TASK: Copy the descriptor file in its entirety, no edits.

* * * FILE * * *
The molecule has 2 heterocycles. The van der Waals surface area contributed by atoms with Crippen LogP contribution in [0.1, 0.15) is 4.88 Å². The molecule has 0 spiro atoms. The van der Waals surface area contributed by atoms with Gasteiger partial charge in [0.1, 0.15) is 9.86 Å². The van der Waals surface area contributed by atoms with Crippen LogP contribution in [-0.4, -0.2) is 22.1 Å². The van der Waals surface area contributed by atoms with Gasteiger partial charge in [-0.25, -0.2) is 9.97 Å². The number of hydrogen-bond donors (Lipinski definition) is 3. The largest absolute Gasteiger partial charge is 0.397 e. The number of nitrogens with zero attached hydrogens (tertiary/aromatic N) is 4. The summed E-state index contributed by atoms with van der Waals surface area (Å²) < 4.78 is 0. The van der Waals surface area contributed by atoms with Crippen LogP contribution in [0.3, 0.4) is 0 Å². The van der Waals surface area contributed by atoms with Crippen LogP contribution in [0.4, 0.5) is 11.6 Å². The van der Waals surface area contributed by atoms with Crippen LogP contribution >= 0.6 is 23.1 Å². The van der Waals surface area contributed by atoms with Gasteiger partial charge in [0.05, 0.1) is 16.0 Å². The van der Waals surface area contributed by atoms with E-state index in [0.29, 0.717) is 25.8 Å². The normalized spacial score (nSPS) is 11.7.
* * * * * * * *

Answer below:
The molecule has 2 heterocycles. The van der Waals surface area contributed by atoms with Crippen LogP contribution in [0.1, 0.15) is 4.88 Å². The molecule has 0 spiro atoms. The van der Waals surface area contributed by atoms with Gasteiger partial charge in [0.1, 0.15) is 9.86 Å². The van der Waals surface area contributed by atoms with Crippen LogP contribution in [-0.4, -0.2) is 22.1 Å². The van der Waals surface area contributed by atoms with Gasteiger partial charge in [-0.25, -0.2) is 9.97 Å². The number of hydrogen-bond donors (Lipinski definition) is 3. The largest absolute Gasteiger partial charge is 0.397 e. The number of nitrogens with zero attached hydrogens (tertiary/aromatic N) is 4. The summed E-state index contributed by atoms with van der Waals surface area (Å²) < 4.78 is 0. The van der Waals surface area contributed by atoms with Crippen LogP contribution in [0.3, 0.4) is 0 Å². The van der Waals surface area contributed by atoms with Crippen LogP contribution in [0.4, 0.5) is 11.6 Å². The van der Waals surface area contributed by atoms with Crippen LogP contribution >= 0.6 is 23.1 Å². The van der Waals surface area contributed by atoms with Gasteiger partial charge in [0.05, 0.1) is 16.0 Å². The van der Waals surface area contributed by atoms with E-state index in [0.29, 0.717) is 25.8 Å². The normalized spacial score (nSPS) is 11.7.